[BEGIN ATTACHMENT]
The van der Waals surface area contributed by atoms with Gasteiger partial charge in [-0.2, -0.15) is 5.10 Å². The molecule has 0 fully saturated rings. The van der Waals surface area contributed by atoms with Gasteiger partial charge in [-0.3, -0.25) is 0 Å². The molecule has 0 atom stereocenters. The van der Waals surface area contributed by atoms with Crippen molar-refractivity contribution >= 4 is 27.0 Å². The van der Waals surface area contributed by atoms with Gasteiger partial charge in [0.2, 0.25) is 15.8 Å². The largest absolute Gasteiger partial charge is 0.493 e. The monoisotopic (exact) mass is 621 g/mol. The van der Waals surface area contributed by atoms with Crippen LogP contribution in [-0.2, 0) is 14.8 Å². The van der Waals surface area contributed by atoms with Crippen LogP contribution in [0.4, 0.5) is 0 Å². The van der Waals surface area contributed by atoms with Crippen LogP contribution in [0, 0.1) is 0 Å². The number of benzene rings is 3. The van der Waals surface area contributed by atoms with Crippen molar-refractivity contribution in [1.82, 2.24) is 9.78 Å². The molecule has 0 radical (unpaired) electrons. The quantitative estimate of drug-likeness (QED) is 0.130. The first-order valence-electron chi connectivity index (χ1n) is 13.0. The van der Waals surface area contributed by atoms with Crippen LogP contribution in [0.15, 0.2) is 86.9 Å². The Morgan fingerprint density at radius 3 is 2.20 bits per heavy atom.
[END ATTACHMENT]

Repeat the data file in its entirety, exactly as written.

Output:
The van der Waals surface area contributed by atoms with Gasteiger partial charge in [-0.2, -0.15) is 5.10 Å². The molecule has 0 fully saturated rings. The van der Waals surface area contributed by atoms with Gasteiger partial charge in [-0.3, -0.25) is 0 Å². The molecule has 0 atom stereocenters. The van der Waals surface area contributed by atoms with Crippen molar-refractivity contribution >= 4 is 27.0 Å². The van der Waals surface area contributed by atoms with Gasteiger partial charge in [0.2, 0.25) is 15.8 Å². The largest absolute Gasteiger partial charge is 0.493 e. The monoisotopic (exact) mass is 621 g/mol. The van der Waals surface area contributed by atoms with Crippen LogP contribution in [-0.2, 0) is 14.8 Å². The van der Waals surface area contributed by atoms with Crippen LogP contribution in [0.4, 0.5) is 0 Å². The van der Waals surface area contributed by atoms with Crippen LogP contribution in [0, 0.1) is 0 Å². The number of benzene rings is 3. The van der Waals surface area contributed by atoms with Crippen molar-refractivity contribution in [1.82, 2.24) is 9.78 Å². The molecule has 0 radical (unpaired) electrons. The quantitative estimate of drug-likeness (QED) is 0.130. The first-order valence-electron chi connectivity index (χ1n) is 13.0. The van der Waals surface area contributed by atoms with Crippen LogP contribution in [0.15, 0.2) is 86.9 Å². The Morgan fingerprint density at radius 3 is 2.20 bits per heavy atom.